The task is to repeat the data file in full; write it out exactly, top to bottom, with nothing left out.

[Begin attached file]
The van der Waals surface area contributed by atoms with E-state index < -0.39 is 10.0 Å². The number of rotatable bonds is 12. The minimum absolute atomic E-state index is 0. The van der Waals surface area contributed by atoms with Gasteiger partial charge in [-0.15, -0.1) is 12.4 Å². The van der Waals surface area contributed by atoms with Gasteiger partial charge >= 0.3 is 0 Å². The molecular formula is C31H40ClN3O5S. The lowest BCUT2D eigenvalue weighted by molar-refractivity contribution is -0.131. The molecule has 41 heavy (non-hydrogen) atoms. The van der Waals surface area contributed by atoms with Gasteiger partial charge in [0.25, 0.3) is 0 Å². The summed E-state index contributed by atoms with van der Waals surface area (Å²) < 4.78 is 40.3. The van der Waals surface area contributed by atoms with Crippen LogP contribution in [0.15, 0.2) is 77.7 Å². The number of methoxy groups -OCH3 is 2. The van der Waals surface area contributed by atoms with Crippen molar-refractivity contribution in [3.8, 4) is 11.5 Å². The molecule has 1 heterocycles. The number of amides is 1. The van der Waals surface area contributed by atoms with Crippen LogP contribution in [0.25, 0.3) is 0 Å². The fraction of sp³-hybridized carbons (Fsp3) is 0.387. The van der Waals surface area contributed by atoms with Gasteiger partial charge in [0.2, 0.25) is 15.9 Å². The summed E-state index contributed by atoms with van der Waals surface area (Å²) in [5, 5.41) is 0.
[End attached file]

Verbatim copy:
The van der Waals surface area contributed by atoms with E-state index < -0.39 is 10.0 Å². The number of rotatable bonds is 12. The minimum absolute atomic E-state index is 0. The van der Waals surface area contributed by atoms with Gasteiger partial charge in [-0.15, -0.1) is 12.4 Å². The van der Waals surface area contributed by atoms with Gasteiger partial charge >= 0.3 is 0 Å². The molecular formula is C31H40ClN3O5S. The lowest BCUT2D eigenvalue weighted by molar-refractivity contribution is -0.131. The molecule has 41 heavy (non-hydrogen) atoms. The van der Waals surface area contributed by atoms with Gasteiger partial charge in [0.25, 0.3) is 0 Å². The summed E-state index contributed by atoms with van der Waals surface area (Å²) < 4.78 is 40.3. The van der Waals surface area contributed by atoms with Crippen LogP contribution in [0.15, 0.2) is 77.7 Å². The number of methoxy groups -OCH3 is 2. The van der Waals surface area contributed by atoms with Crippen molar-refractivity contribution in [3.8, 4) is 11.5 Å². The molecule has 1 heterocycles. The number of amides is 1. The van der Waals surface area contributed by atoms with Crippen LogP contribution in [0.25, 0.3) is 0 Å². The fraction of sp³-hybridized carbons (Fsp3) is 0.387. The van der Waals surface area contributed by atoms with Gasteiger partial charge in [0.2, 0.25) is 15.9 Å². The summed E-state index contributed by atoms with van der Waals surface area (Å²) in [5, 5.41) is 0.